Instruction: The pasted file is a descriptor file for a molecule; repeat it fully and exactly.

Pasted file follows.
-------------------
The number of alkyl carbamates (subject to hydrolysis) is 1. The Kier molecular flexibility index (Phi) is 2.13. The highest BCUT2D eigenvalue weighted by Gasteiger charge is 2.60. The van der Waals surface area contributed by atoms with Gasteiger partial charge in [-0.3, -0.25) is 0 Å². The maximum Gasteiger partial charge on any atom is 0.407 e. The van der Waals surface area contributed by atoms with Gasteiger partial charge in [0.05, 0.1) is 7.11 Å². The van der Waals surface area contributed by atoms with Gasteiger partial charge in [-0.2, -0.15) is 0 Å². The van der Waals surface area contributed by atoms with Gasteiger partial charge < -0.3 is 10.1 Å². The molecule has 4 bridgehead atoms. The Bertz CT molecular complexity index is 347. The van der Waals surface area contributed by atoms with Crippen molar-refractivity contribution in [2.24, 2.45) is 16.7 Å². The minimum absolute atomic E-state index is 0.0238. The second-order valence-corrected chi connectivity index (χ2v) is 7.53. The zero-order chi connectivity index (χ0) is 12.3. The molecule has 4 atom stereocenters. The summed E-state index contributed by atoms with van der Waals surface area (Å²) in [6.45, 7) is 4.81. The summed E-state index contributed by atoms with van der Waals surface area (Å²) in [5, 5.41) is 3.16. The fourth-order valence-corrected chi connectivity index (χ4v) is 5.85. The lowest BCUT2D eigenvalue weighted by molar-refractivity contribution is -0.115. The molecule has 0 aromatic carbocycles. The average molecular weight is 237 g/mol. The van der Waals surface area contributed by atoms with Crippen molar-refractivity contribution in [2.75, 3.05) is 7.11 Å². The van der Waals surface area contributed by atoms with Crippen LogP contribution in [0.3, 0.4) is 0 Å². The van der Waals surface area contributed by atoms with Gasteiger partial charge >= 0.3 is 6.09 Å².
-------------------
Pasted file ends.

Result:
The number of alkyl carbamates (subject to hydrolysis) is 1. The Kier molecular flexibility index (Phi) is 2.13. The highest BCUT2D eigenvalue weighted by Gasteiger charge is 2.60. The van der Waals surface area contributed by atoms with Gasteiger partial charge in [-0.3, -0.25) is 0 Å². The maximum Gasteiger partial charge on any atom is 0.407 e. The van der Waals surface area contributed by atoms with Gasteiger partial charge in [0.05, 0.1) is 7.11 Å². The van der Waals surface area contributed by atoms with Gasteiger partial charge in [-0.2, -0.15) is 0 Å². The van der Waals surface area contributed by atoms with Gasteiger partial charge < -0.3 is 10.1 Å². The molecule has 4 bridgehead atoms. The Bertz CT molecular complexity index is 347. The van der Waals surface area contributed by atoms with Crippen molar-refractivity contribution in [2.24, 2.45) is 16.7 Å². The minimum absolute atomic E-state index is 0.0238. The second-order valence-corrected chi connectivity index (χ2v) is 7.53. The zero-order chi connectivity index (χ0) is 12.3. The molecule has 4 atom stereocenters. The summed E-state index contributed by atoms with van der Waals surface area (Å²) in [6.45, 7) is 4.81. The summed E-state index contributed by atoms with van der Waals surface area (Å²) in [5, 5.41) is 3.16. The fourth-order valence-corrected chi connectivity index (χ4v) is 5.85. The lowest BCUT2D eigenvalue weighted by molar-refractivity contribution is -0.115. The molecule has 0 aromatic carbocycles. The average molecular weight is 237 g/mol. The van der Waals surface area contributed by atoms with Crippen molar-refractivity contribution in [2.75, 3.05) is 7.11 Å². The van der Waals surface area contributed by atoms with Crippen LogP contribution in [0.3, 0.4) is 0 Å². The van der Waals surface area contributed by atoms with Gasteiger partial charge >= 0.3 is 6.09 Å².